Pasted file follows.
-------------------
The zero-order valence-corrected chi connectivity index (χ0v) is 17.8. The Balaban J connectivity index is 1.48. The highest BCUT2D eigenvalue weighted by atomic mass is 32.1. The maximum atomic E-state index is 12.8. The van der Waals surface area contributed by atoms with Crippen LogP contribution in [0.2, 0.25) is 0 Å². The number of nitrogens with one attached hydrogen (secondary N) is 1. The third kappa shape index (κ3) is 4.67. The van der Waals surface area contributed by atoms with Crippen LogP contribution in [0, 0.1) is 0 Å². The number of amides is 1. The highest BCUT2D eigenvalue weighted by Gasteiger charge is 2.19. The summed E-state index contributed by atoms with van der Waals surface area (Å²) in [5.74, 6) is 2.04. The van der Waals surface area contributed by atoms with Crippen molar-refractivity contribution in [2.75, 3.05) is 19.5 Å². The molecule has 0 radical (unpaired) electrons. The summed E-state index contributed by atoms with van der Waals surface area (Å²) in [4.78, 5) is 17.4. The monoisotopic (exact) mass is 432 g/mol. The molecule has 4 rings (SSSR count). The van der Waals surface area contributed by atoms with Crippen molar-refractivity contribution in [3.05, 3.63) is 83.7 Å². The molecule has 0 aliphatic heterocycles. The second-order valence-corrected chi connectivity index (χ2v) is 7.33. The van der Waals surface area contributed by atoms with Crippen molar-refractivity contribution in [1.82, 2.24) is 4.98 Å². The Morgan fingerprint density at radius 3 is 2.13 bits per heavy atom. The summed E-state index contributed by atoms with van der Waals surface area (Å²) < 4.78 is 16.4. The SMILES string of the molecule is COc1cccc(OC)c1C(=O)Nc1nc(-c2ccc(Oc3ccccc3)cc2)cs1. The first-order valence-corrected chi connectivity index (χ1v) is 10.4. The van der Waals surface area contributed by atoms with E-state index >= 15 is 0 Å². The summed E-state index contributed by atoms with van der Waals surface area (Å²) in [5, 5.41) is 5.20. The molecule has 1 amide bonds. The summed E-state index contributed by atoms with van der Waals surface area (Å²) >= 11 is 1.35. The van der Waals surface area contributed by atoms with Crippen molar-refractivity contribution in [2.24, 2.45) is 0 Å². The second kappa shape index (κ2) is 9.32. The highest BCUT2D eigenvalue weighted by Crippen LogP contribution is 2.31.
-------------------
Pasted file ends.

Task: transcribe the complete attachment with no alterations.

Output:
The zero-order valence-corrected chi connectivity index (χ0v) is 17.8. The Balaban J connectivity index is 1.48. The highest BCUT2D eigenvalue weighted by atomic mass is 32.1. The maximum atomic E-state index is 12.8. The van der Waals surface area contributed by atoms with Crippen LogP contribution in [0.2, 0.25) is 0 Å². The number of nitrogens with one attached hydrogen (secondary N) is 1. The third kappa shape index (κ3) is 4.67. The van der Waals surface area contributed by atoms with Crippen LogP contribution in [0, 0.1) is 0 Å². The number of amides is 1. The highest BCUT2D eigenvalue weighted by Gasteiger charge is 2.19. The summed E-state index contributed by atoms with van der Waals surface area (Å²) in [5.74, 6) is 2.04. The van der Waals surface area contributed by atoms with Crippen molar-refractivity contribution in [2.75, 3.05) is 19.5 Å². The molecule has 0 radical (unpaired) electrons. The summed E-state index contributed by atoms with van der Waals surface area (Å²) in [4.78, 5) is 17.4. The monoisotopic (exact) mass is 432 g/mol. The molecule has 4 rings (SSSR count). The van der Waals surface area contributed by atoms with Crippen molar-refractivity contribution in [3.05, 3.63) is 83.7 Å². The molecule has 0 aliphatic heterocycles. The second-order valence-corrected chi connectivity index (χ2v) is 7.33. The van der Waals surface area contributed by atoms with Crippen molar-refractivity contribution in [1.82, 2.24) is 4.98 Å². The Morgan fingerprint density at radius 3 is 2.13 bits per heavy atom. The summed E-state index contributed by atoms with van der Waals surface area (Å²) < 4.78 is 16.4. The SMILES string of the molecule is COc1cccc(OC)c1C(=O)Nc1nc(-c2ccc(Oc3ccccc3)cc2)cs1. The first-order valence-corrected chi connectivity index (χ1v) is 10.4. The van der Waals surface area contributed by atoms with E-state index >= 15 is 0 Å². The summed E-state index contributed by atoms with van der Waals surface area (Å²) in [5, 5.41) is 5.20. The molecule has 1 amide bonds. The summed E-state index contributed by atoms with van der Waals surface area (Å²) >= 11 is 1.35. The van der Waals surface area contributed by atoms with Crippen molar-refractivity contribution in [2.24, 2.45) is 0 Å². The second kappa shape index (κ2) is 9.32. The highest BCUT2D eigenvalue weighted by Crippen LogP contribution is 2.31.